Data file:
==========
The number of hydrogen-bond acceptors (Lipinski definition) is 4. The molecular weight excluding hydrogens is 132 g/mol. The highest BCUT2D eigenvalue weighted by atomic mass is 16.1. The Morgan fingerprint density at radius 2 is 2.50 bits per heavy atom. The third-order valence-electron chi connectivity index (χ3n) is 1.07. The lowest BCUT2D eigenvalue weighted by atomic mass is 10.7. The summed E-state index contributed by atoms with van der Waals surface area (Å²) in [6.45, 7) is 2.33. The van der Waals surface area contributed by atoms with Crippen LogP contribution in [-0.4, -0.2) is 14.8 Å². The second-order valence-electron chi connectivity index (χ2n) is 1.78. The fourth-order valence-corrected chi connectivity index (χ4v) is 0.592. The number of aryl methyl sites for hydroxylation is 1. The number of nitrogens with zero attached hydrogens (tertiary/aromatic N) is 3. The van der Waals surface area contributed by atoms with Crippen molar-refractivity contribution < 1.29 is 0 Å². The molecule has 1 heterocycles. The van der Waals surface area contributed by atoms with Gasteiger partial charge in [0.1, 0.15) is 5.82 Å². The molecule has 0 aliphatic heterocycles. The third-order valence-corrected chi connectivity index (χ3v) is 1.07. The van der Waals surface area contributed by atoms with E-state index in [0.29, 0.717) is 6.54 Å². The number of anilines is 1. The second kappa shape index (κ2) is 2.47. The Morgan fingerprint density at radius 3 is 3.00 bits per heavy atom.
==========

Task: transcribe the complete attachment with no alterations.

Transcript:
The number of hydrogen-bond acceptors (Lipinski definition) is 4. The molecular weight excluding hydrogens is 132 g/mol. The highest BCUT2D eigenvalue weighted by atomic mass is 16.1. The Morgan fingerprint density at radius 2 is 2.50 bits per heavy atom. The third-order valence-electron chi connectivity index (χ3n) is 1.07. The lowest BCUT2D eigenvalue weighted by atomic mass is 10.7. The summed E-state index contributed by atoms with van der Waals surface area (Å²) in [6.45, 7) is 2.33. The van der Waals surface area contributed by atoms with Crippen LogP contribution in [-0.4, -0.2) is 14.8 Å². The second-order valence-electron chi connectivity index (χ2n) is 1.78. The fourth-order valence-corrected chi connectivity index (χ4v) is 0.592. The number of aryl methyl sites for hydroxylation is 1. The number of nitrogens with zero attached hydrogens (tertiary/aromatic N) is 3. The van der Waals surface area contributed by atoms with Crippen molar-refractivity contribution < 1.29 is 0 Å². The molecule has 1 heterocycles. The van der Waals surface area contributed by atoms with Gasteiger partial charge in [0.1, 0.15) is 5.82 Å². The molecule has 0 aliphatic heterocycles. The third-order valence-corrected chi connectivity index (χ3v) is 1.07. The van der Waals surface area contributed by atoms with E-state index in [0.29, 0.717) is 6.54 Å². The number of anilines is 1. The second kappa shape index (κ2) is 2.47. The Morgan fingerprint density at radius 3 is 3.00 bits per heavy atom.